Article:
DERMA V10 ALOE VERA GEL TRAVEL
About this deal
It's a common little helper ingredient that helps water and oil to mix together. Also, it can help to increase the solubility of some other ingredients in the formula. what‑it‑does It has several benefits: great solvent, penetration enhancer, creates cosmetically elegant, light formulas, great astringent and antimicrobial
It’s pretty much the current IT- preservative. It’s safe and gentle, but even more importantly, it’s not a feared-by-everyone-mostly-without-scientific-reason paraben. What is true is that if a product contains so-called N-nitrogenating agents (e.g.: preservatives like 2-Bromo-2-Nitropropane-1,3-Diol, 5-Bromo-5-Nitro- 1,3-Dioxane or sodium nitrate - so look out for things with nitro, nitra in the name) that together with TEA can form some not nice carcinogenic stuff (that is called nitrosamines). But with proper formulation that does not happen, TEA in itself is not a bad guy.Smith RN, Braue A, Varigos GA, et al. The effect of a low glycemic load diet on acne vulgaris and the fatty acid composition of skin surface triglycerides. J Dermatol Sci. 2008;50:41–52. Add 1 teaspoon of honey (honey has additional antibacterial properties) or five to seven drops of lemon juice to the aloe vera gel.  X Research source Mix any additives into the gel thoroughly.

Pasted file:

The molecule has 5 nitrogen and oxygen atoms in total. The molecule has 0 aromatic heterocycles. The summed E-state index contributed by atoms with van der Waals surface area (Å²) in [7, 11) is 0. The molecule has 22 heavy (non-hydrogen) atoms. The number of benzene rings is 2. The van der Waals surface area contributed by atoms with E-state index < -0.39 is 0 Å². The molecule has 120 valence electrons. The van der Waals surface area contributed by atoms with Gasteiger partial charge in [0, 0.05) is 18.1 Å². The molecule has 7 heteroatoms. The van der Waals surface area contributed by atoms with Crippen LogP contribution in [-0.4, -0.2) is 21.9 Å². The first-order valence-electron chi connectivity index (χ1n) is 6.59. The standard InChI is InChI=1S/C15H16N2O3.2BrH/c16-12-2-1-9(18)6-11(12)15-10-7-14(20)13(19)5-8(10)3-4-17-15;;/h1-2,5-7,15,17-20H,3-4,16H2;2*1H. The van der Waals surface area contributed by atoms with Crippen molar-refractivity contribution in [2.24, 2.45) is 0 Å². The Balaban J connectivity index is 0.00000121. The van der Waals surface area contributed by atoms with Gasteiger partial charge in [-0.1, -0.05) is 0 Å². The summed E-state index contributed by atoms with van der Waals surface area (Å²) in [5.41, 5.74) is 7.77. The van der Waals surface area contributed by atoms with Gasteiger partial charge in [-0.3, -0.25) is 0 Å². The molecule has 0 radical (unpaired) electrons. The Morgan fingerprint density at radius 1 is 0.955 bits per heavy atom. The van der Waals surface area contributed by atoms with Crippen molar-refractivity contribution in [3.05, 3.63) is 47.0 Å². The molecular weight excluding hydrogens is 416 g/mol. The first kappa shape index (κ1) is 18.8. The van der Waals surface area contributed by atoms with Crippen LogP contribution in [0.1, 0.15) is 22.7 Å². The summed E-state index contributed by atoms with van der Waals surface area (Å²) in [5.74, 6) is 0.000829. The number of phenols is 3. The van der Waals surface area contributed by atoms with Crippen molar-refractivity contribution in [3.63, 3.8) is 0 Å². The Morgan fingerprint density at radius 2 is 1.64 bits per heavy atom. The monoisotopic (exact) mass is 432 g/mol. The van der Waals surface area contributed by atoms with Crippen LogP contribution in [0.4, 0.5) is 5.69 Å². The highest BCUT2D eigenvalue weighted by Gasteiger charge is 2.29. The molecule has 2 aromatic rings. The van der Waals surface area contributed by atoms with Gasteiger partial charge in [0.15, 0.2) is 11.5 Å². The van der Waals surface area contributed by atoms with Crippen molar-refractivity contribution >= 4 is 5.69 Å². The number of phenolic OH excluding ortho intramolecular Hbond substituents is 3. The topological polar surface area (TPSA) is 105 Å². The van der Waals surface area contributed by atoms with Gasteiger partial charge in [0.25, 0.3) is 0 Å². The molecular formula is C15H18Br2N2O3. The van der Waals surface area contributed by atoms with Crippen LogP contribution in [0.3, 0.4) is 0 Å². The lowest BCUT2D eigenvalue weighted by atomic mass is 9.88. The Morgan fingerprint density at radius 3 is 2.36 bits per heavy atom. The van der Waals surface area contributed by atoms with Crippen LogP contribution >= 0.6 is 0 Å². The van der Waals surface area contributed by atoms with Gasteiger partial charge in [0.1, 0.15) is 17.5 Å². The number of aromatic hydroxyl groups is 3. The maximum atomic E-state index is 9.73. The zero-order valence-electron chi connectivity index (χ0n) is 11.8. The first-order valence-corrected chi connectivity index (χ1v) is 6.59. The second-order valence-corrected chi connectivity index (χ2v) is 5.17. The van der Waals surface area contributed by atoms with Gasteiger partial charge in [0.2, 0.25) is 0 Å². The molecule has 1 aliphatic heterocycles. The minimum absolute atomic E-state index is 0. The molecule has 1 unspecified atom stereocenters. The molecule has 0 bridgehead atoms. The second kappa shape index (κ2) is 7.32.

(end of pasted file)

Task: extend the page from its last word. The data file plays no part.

A water-soluble, chemical sunscreen agent that is a secondary UVB absorber with some activity in the short UVA range as well. Being a secondary UV absorber means that its protection is weak and it has to be combined with other sunscreen filters for proper sun protection. But let’s assume a bad combination of ingredients were used and the nitrosamines formed. :( Even in that case you are probably fine because as far as we know it cannot penetrate the skin. Try to make at least half of your plate is made up of vegetables, particularly at dinner.  X Research sourceA real oldie but a goodie. Great natural moisturizer and skin-identical ingredient that plays an important role in skin hydration and general skin health. It’s not something new: it was introduced around 1950 and today it can be used up to 1% worldwide. It can be found in nature - in green tea - but the version used in cosmetics is synthetic. https://www.aad.org/stories-and-news/news-releases/growing-evidence-suggests-possible-link-between-diet-and-acne